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ALIDA LO COCO

Acculturation profiles, psychosocial adaptation and perceived discrimination among Tunisian adolescents

  • Autori: Inguglia, C.; Musso, P.; LO COCO, A.; Ingoglia, S.
  • Anno di pubblicazione: 2014
  • Tipologia: Proceedings (TIPOLOGIA NON ATTIVA)
  • OA Link: http://hdl.handle.net/10447/97233

Abstract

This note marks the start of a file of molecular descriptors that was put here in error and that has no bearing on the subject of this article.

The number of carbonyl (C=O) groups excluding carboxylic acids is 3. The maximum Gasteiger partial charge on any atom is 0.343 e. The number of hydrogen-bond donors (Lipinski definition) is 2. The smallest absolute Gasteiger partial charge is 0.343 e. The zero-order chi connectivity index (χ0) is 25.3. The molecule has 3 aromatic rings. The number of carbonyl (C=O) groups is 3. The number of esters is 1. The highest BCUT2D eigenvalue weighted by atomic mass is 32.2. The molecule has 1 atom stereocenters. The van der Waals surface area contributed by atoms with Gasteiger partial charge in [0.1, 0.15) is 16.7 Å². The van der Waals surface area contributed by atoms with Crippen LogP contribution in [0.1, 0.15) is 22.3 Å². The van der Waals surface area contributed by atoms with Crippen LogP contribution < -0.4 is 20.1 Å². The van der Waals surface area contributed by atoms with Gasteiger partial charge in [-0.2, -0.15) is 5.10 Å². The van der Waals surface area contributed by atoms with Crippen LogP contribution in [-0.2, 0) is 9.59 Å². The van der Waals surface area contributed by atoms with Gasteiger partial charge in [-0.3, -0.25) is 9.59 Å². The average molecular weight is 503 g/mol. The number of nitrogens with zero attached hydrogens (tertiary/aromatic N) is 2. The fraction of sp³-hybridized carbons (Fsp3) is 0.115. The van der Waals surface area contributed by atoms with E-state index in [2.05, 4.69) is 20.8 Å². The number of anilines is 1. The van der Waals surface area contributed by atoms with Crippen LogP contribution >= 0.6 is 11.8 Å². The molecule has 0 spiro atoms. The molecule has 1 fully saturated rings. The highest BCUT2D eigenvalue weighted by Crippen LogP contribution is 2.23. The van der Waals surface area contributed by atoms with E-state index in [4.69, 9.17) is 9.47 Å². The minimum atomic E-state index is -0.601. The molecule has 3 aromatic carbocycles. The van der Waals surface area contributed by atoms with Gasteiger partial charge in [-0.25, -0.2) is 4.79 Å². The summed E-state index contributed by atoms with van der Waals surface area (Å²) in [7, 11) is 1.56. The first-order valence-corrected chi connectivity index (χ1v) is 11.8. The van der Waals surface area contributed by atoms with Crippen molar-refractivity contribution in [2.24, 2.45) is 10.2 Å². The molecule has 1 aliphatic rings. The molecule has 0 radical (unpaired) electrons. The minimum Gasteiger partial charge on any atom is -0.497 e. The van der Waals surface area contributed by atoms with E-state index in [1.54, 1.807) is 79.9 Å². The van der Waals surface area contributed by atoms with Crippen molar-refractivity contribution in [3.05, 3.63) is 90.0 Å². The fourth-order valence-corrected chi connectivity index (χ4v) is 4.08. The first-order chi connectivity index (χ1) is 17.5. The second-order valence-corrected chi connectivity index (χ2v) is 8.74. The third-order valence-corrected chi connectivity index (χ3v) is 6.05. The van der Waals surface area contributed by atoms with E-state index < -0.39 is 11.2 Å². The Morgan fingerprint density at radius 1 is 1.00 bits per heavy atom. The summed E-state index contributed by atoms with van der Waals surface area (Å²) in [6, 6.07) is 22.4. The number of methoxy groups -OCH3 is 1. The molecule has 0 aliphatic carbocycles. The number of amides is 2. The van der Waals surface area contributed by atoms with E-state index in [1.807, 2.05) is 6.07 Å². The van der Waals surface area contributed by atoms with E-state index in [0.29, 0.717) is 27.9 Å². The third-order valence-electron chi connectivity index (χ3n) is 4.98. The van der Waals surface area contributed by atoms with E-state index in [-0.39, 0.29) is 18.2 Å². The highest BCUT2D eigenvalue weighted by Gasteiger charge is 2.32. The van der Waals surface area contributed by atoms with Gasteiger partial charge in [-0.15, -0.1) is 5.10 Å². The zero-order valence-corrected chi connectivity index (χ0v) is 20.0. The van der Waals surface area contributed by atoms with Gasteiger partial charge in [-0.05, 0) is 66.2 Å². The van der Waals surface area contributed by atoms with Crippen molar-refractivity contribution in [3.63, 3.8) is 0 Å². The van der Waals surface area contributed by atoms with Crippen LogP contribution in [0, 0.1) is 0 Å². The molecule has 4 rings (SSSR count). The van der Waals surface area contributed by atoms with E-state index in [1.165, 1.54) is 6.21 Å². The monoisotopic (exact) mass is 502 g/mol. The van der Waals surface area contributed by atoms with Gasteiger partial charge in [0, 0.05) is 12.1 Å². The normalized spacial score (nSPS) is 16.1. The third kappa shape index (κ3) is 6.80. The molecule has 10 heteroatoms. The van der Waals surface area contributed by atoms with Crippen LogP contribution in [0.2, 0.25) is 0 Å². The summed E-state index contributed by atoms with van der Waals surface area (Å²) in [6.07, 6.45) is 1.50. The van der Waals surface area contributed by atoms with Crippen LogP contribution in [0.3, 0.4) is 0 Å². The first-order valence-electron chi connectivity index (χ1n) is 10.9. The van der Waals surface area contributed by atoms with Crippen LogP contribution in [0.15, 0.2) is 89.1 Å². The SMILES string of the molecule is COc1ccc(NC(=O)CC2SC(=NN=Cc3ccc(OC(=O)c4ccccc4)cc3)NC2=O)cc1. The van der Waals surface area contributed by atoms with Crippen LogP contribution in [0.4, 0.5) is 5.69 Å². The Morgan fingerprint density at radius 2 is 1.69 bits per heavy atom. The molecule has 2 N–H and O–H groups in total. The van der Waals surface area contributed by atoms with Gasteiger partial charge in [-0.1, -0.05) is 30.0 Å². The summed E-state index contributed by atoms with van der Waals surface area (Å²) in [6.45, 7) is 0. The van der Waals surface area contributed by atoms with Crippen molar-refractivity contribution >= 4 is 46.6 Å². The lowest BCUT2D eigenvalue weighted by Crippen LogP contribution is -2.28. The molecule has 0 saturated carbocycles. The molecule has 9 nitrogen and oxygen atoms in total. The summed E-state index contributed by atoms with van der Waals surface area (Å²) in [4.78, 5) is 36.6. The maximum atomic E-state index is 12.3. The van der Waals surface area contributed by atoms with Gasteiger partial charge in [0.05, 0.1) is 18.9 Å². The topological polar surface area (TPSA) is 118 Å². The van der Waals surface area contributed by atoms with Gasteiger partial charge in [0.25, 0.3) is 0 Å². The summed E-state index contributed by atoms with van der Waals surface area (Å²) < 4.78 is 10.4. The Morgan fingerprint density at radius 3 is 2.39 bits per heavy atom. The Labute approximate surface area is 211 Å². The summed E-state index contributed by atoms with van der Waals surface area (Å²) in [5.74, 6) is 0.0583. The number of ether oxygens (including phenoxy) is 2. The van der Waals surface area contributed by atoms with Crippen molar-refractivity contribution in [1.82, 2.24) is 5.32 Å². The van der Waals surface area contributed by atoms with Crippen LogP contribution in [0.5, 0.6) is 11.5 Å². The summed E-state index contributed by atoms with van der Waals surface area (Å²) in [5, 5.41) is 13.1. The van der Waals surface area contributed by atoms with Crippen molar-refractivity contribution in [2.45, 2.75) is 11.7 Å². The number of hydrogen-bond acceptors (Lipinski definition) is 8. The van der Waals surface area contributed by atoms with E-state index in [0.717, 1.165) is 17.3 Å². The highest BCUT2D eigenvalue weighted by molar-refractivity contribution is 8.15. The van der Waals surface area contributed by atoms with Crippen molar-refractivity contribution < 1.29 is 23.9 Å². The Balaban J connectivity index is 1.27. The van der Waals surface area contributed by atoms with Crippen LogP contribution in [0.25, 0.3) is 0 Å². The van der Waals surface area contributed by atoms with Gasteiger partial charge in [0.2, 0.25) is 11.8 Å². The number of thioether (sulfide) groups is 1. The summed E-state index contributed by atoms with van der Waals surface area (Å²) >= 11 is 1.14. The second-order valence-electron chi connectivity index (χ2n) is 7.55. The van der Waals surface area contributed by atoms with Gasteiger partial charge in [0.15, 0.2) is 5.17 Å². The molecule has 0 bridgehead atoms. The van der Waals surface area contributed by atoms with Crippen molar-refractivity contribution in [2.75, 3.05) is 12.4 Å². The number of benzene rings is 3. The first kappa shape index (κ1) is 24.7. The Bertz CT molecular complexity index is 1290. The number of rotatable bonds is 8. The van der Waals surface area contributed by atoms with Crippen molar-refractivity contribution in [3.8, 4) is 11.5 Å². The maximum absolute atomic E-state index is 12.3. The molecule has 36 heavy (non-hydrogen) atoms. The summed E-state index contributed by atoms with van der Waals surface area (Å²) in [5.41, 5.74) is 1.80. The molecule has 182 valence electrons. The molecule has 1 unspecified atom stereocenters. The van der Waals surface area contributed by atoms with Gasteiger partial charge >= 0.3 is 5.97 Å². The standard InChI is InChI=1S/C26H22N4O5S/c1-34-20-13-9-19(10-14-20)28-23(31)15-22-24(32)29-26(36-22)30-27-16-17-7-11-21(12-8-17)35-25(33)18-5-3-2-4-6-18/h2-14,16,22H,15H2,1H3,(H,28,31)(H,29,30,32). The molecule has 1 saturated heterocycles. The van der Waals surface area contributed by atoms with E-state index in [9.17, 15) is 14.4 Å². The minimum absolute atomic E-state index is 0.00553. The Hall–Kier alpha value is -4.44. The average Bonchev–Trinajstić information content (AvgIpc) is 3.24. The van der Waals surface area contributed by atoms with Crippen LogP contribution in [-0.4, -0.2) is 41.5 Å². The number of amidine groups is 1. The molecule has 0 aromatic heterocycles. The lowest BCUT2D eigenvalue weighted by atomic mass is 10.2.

The study refers to data coming from the Italian section of MIRIPS project. It was focused on the analysis of the adaptation of Tunisian adolescents living in Italy and it was guided by the integration hypothesis, stating that migrants feel better if they are engaged in both their own culture and that of the larger society than if they engage in one or the other culture only. Using a person-oriented approach, the study investigated the relationships between acculturation profiles - namely patterns of relations between factors associated to the acculturation process (e.g., acculturation strategies, ethnic and national identities, ethnic and national language use, social contacts with people of the same ethnic group and autochthonous) - and some outcomes related to migrants' psychosocial adaptation, considering also the perceived discrimination. Participants were 380 Tunisian adolescents (males = 52%; mean age = 15.82) living in Sicily (Italy) and attending Italian secondary schools. Data were collected during school time using the MIRIPS questionnaire. Results of a cluster analysis showed that participants could be assigned to three different profiles: Bicultural (39 % of the sample), characterized by high levels of integration, national and ethnic identification, competence in national language and social contacts with Italian and ethnic group members; Ethnic (35%), characterized by high levels of separation, competence in ethnic language and ethnic identity; National (26%), characterized by high levels of assimilation, competence in national language, national identity and social contacts with Italians. A MANOVA showed that Ethnic profile adolescents reported higher levels of perceived discrimination and lower levels of psychosocial adjustment than others, whereas Bicultural showed higher levels of self-esteem than National and Ethnic adolescents. Finally, a multi-group structural equation modeling highlighted different patterns of relations between perceived discrimination and psychosocial adjustment depending on the acculturation profiles. Implications of these findings for the research and intervention in this field are discussed.